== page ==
Although the cost of debt remains high due to rising interest rates, the UK property market is yet to see many distressed property loans, according to property consultant Savills.
Speaking at the company’s 35th annual Financing Property presentation in London on 24 May, head of valuation for the UK and cross-border, Nick Harris, said there is clearly stress in the loans market, but not significant distress for now. “We are in the early days of how lenders will deal with stretched capital structures,” he said.
“The next few years will also see a significant amount of loans due for repayment and, while not unusual, this activity is being undertaken against the backdrop of rising debt costs, falling capital values and the potential risk of additional capital expenditure associated with ESG.”
He explained, in cases, the cost of financing is more expensive than property owners’ entry yields.
“As a result, capital structures are becoming stretched and where these cannot be cured, we may see an increase in sales – consensual or otherwise – as lenders seek to recover their debt,” he added.
The consultant has observed that pricing for most prime assets is nearing a landing point, although price discovery for non-prime assets remains a work in progress.
Harris explained Savills has seen pricing correct in the UK far quicker than in previous downturns, which the firm notes as a positive for future market activity. Subsequently, the firm expects an uptick in transaction volumes in the second half of this year.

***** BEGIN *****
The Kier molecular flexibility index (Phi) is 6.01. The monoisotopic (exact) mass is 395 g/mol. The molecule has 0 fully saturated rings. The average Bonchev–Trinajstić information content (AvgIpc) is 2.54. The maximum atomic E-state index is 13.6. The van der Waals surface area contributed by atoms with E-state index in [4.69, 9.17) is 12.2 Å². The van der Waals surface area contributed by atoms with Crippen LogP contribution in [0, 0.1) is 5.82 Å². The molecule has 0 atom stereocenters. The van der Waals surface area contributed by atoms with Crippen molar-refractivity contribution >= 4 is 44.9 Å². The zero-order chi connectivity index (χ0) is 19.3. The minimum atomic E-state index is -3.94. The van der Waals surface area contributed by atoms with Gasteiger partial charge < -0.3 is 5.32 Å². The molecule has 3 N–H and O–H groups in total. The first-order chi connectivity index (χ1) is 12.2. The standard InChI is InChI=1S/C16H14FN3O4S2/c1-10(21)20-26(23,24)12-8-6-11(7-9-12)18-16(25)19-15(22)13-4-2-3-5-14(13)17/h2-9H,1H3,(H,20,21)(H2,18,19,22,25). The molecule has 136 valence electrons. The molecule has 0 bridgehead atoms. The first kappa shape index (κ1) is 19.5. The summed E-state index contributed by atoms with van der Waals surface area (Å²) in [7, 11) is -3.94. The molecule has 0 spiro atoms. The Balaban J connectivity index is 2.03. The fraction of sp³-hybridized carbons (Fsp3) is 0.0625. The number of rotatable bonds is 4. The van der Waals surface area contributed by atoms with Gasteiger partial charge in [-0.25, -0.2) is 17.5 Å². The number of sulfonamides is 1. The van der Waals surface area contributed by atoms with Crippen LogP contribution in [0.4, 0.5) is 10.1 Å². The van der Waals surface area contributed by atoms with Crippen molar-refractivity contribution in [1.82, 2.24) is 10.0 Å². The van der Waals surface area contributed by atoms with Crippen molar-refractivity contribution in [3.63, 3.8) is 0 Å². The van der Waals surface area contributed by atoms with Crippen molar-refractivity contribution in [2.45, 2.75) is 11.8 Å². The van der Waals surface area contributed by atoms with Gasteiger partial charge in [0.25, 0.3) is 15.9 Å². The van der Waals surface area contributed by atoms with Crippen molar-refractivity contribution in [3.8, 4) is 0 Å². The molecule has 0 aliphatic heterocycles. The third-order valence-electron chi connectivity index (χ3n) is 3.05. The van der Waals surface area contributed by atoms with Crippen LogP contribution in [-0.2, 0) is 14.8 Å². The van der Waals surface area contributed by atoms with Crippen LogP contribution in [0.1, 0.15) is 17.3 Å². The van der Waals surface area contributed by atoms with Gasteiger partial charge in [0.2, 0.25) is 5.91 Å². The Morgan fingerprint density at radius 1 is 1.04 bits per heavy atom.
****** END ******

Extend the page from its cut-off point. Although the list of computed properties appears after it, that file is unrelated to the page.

He noted that the number of lenders active in the UK market – which it said last year was around 400 – has remained relatively stable in the past year. According to a survey the consultant conducted, living sectors, residential development and prime logistics are the most favoured UK sectors by lenders.
“While the results of our survey show that there are some very obvious markets that stand out as firm choices for lending and investing, it is also interesting to note the divergence of views for lending into the same markets. Typically, we would expect market views to be broadly aligned, but the disparity underlines some of the fundamental challenges around the future outlook for pricing,” said Harris.
Addressing the commercial property market, Mat Oakley, head of commercial research at Savills, noted expectations for interest rates to come down will support price rises in some areas, with prime logistics and offices predicted to recover first.
“The rationale for investing in logistics remains the same with online retail and onshoring to support demand moving forwards, resulting in the vacancy rate likely to reduce to 4 percent in 2024 and prime rental growth to average at 6 percent per year,” he added.